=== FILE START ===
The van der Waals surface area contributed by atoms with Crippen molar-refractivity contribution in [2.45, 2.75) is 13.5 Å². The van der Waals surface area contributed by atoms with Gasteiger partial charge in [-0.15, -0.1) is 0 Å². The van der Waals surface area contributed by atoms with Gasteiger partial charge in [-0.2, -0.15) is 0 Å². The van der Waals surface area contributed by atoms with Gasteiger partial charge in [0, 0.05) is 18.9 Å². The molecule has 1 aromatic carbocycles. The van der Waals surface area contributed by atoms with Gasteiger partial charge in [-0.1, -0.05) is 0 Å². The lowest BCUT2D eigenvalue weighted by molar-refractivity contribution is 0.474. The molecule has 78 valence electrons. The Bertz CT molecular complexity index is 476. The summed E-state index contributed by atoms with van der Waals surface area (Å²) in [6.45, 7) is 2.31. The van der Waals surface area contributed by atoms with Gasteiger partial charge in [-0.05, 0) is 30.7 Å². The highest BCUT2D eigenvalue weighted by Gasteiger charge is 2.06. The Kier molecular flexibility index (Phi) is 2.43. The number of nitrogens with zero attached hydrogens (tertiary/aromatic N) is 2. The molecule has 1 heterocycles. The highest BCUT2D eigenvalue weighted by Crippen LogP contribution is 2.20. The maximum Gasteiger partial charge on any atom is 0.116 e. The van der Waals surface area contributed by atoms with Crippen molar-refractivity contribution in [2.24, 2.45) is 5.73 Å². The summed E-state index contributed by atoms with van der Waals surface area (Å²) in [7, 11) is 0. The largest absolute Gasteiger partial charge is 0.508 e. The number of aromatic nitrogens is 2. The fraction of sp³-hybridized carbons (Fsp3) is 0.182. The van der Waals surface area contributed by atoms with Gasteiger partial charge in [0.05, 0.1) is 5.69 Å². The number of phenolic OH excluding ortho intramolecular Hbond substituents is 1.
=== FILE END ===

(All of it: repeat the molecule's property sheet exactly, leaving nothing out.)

The van der Waals surface area contributed by atoms with Crippen molar-refractivity contribution in [2.45, 2.75) is 13.5 Å². The van der Waals surface area contributed by atoms with Gasteiger partial charge in [-0.15, -0.1) is 0 Å². The van der Waals surface area contributed by atoms with Gasteiger partial charge in [-0.2, -0.15) is 0 Å². The van der Waals surface area contributed by atoms with Gasteiger partial charge in [0, 0.05) is 18.9 Å². The molecule has 1 aromatic carbocycles. The van der Waals surface area contributed by atoms with Gasteiger partial charge in [-0.1, -0.05) is 0 Å². The lowest BCUT2D eigenvalue weighted by molar-refractivity contribution is 0.474. The molecule has 78 valence electrons. The Bertz CT molecular complexity index is 476. The summed E-state index contributed by atoms with van der Waals surface area (Å²) in [6.45, 7) is 2.31. The van der Waals surface area contributed by atoms with Gasteiger partial charge in [-0.05, 0) is 30.7 Å². The highest BCUT2D eigenvalue weighted by Gasteiger charge is 2.06. The Kier molecular flexibility index (Phi) is 2.43. The number of nitrogens with zero attached hydrogens (tertiary/aromatic N) is 2. The molecule has 1 heterocycles. The highest BCUT2D eigenvalue weighted by Crippen LogP contribution is 2.20. The maximum Gasteiger partial charge on any atom is 0.116 e. The van der Waals surface area contributed by atoms with Crippen molar-refractivity contribution in [2.24, 2.45) is 5.73 Å². The summed E-state index contributed by atoms with van der Waals surface area (Å²) in [7, 11) is 0. The largest absolute Gasteiger partial charge is 0.508 e. The number of aromatic nitrogens is 2. The fraction of sp³-hybridized carbons (Fsp3) is 0.182. The van der Waals surface area contributed by atoms with Gasteiger partial charge in [0.05, 0.1) is 5.69 Å². The number of phenolic OH excluding ortho intramolecular Hbond substituents is 1.